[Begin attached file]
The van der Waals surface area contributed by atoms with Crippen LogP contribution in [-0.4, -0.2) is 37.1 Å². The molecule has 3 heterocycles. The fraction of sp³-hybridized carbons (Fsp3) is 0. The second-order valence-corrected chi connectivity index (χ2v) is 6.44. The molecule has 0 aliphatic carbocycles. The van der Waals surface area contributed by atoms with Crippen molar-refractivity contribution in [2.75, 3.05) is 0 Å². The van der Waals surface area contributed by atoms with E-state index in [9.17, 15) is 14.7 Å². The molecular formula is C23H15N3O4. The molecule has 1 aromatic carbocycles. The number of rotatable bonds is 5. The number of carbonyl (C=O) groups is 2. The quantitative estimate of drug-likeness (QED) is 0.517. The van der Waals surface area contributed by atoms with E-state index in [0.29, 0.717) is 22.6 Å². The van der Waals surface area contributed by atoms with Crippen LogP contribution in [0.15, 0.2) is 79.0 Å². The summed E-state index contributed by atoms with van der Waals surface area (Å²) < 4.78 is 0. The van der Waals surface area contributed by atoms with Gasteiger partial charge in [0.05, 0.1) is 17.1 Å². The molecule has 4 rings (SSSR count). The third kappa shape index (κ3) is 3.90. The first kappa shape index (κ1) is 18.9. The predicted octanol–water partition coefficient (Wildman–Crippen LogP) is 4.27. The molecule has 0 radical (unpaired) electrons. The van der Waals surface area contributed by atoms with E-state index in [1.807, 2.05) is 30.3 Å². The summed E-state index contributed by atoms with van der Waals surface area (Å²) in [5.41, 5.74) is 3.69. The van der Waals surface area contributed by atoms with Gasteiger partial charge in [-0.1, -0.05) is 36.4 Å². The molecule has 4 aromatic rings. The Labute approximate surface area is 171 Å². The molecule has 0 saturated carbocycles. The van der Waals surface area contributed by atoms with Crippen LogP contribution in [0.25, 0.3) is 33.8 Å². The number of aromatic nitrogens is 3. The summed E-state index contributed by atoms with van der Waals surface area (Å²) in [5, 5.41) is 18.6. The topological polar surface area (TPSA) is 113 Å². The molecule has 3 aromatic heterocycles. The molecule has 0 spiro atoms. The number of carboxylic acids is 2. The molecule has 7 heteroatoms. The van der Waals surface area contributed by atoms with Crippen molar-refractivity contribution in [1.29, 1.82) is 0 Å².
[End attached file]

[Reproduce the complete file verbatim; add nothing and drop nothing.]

The van der Waals surface area contributed by atoms with Crippen LogP contribution in [-0.4, -0.2) is 37.1 Å². The molecule has 3 heterocycles. The fraction of sp³-hybridized carbons (Fsp3) is 0. The second-order valence-corrected chi connectivity index (χ2v) is 6.44. The molecule has 0 aliphatic carbocycles. The van der Waals surface area contributed by atoms with Crippen molar-refractivity contribution in [2.75, 3.05) is 0 Å². The van der Waals surface area contributed by atoms with E-state index in [9.17, 15) is 14.7 Å². The molecular formula is C23H15N3O4. The molecule has 1 aromatic carbocycles. The number of rotatable bonds is 5. The number of carbonyl (C=O) groups is 2. The quantitative estimate of drug-likeness (QED) is 0.517. The van der Waals surface area contributed by atoms with E-state index in [0.29, 0.717) is 22.6 Å². The van der Waals surface area contributed by atoms with Crippen LogP contribution in [0.15, 0.2) is 79.0 Å². The summed E-state index contributed by atoms with van der Waals surface area (Å²) < 4.78 is 0. The van der Waals surface area contributed by atoms with Gasteiger partial charge in [0.05, 0.1) is 17.1 Å². The molecule has 4 rings (SSSR count). The third kappa shape index (κ3) is 3.90. The first kappa shape index (κ1) is 18.9. The predicted octanol–water partition coefficient (Wildman–Crippen LogP) is 4.27. The molecule has 0 radical (unpaired) electrons. The van der Waals surface area contributed by atoms with E-state index in [1.807, 2.05) is 30.3 Å². The summed E-state index contributed by atoms with van der Waals surface area (Å²) in [5.41, 5.74) is 3.69. The van der Waals surface area contributed by atoms with Gasteiger partial charge in [-0.1, -0.05) is 36.4 Å². The molecule has 4 aromatic rings. The Labute approximate surface area is 171 Å². The molecule has 0 saturated carbocycles. The van der Waals surface area contributed by atoms with Crippen LogP contribution in [0.25, 0.3) is 33.8 Å². The number of aromatic nitrogens is 3. The summed E-state index contributed by atoms with van der Waals surface area (Å²) in [5, 5.41) is 18.6. The topological polar surface area (TPSA) is 113 Å². The molecule has 3 aromatic heterocycles. The molecule has 0 spiro atoms. The number of carboxylic acids is 2. The molecule has 7 heteroatoms. The van der Waals surface area contributed by atoms with Crippen molar-refractivity contribution in [1.29, 1.82) is 0 Å².